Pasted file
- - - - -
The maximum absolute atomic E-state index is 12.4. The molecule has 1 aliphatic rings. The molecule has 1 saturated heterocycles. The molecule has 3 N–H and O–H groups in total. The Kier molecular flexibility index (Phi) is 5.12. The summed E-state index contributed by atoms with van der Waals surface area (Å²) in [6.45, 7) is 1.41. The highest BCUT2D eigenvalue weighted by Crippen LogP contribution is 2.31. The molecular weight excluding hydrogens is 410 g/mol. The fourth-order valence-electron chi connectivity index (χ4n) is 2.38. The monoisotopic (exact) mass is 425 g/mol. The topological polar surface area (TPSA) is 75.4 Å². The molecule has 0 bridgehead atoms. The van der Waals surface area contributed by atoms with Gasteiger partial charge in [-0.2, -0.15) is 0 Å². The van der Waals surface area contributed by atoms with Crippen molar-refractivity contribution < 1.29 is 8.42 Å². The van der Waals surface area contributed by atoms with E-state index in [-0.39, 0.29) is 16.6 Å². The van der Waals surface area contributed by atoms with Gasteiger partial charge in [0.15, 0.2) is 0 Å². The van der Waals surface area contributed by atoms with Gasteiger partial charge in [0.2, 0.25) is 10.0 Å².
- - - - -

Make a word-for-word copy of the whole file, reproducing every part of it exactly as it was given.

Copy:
The maximum absolute atomic E-state index is 12.4. The molecule has 1 aliphatic rings. The molecule has 1 saturated heterocycles. The molecule has 3 N–H and O–H groups in total. The Kier molecular flexibility index (Phi) is 5.12. The summed E-state index contributed by atoms with van der Waals surface area (Å²) in [6.45, 7) is 1.41. The highest BCUT2D eigenvalue weighted by Crippen LogP contribution is 2.31. The molecular weight excluding hydrogens is 410 g/mol. The fourth-order valence-electron chi connectivity index (χ4n) is 2.38. The monoisotopic (exact) mass is 425 g/mol. The topological polar surface area (TPSA) is 75.4 Å². The molecule has 0 bridgehead atoms. The van der Waals surface area contributed by atoms with Gasteiger partial charge in [-0.2, -0.15) is 0 Å². The van der Waals surface area contributed by atoms with Crippen molar-refractivity contribution < 1.29 is 8.42 Å². The van der Waals surface area contributed by atoms with E-state index in [-0.39, 0.29) is 16.6 Å². The van der Waals surface area contributed by atoms with Gasteiger partial charge in [0.15, 0.2) is 0 Å². The van der Waals surface area contributed by atoms with Gasteiger partial charge in [0.2, 0.25) is 10.0 Å².